This paper examines the role of Pakistani terrorist group Lashkar-e-Jhangvi (LeJ) - the military arm of Sipah-e-Sahaba Pakistan (SSP) - and how the LeJ/SSP duo is using U.S.-based social networking sites like Twitter, Facebook, YouTube and other Internet tools, along with its own dedicated websites and print magazines, to incite violence against Shi'ite Muslims, and also how it is engendering Antisemitism in order to promote its ideological agenda.
The LeJ has figured in several recent attacks in Pakistan. On February 28, 2012, Islamic militants dressed in Pakistani military fatigues stopped a bus in Pakistan's northern district of Kohistan, forced all the passengers off, and examined their Pakistani government-issued Computerized National Identity Cards (CNICs) to verify their faith by their surnames. Passengers whose names indicated that they were Sunni Muslims were let off, while 19 Shi'ite Muslims headed for their homes in Gilgit Baltistan and were shot dead by the militants.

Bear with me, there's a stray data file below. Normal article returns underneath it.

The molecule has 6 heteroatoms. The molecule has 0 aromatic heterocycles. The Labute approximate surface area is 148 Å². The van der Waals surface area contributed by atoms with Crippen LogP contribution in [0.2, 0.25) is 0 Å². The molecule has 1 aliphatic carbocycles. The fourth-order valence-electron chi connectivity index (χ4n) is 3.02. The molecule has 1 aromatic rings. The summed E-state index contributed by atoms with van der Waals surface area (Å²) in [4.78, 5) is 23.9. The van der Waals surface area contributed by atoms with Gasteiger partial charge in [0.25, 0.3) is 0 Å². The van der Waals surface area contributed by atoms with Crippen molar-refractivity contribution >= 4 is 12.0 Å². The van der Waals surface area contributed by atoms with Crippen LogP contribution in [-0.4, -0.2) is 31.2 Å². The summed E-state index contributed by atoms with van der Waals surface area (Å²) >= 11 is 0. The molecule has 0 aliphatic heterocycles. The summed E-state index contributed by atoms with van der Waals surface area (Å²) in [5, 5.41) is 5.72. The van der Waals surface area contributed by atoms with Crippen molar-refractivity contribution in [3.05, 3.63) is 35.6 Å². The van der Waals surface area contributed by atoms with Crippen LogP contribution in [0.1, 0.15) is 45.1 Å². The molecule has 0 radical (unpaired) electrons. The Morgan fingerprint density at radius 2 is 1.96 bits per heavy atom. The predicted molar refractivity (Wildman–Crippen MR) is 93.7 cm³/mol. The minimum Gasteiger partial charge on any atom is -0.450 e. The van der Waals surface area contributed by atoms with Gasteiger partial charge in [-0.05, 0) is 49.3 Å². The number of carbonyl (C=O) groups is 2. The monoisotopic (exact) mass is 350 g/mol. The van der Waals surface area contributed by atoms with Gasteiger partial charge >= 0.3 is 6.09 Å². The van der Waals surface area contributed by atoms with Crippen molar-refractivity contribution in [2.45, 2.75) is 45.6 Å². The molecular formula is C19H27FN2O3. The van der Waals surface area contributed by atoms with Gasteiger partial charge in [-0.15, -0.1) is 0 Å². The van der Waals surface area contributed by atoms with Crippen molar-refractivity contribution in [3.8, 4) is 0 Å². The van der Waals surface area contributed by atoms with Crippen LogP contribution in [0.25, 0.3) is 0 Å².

The Lashkar-e-Jhangvi (LeJ), a terrorist group feared for its long-standing campaign of violence against Shi'ite Muslims, was blamed for the attack. Pakistani Interior Minister Rehman Malik ordered a probe, stating that the LeJ and Tehreek-e-Taliban Pakistan (TTP) have been "involved in similar crimes [against Shi'ite Muslims] in the past."Responsibility for the attack was claimed by a militant who identified himself as a spokesman of Jundallah, a Sunni militant group which is indistinguishable from Lashkar-e-Jhangvi, both in terms of its ideological orientation against Shi'ite Muslims and in terms of the two groups' cross-pollination.
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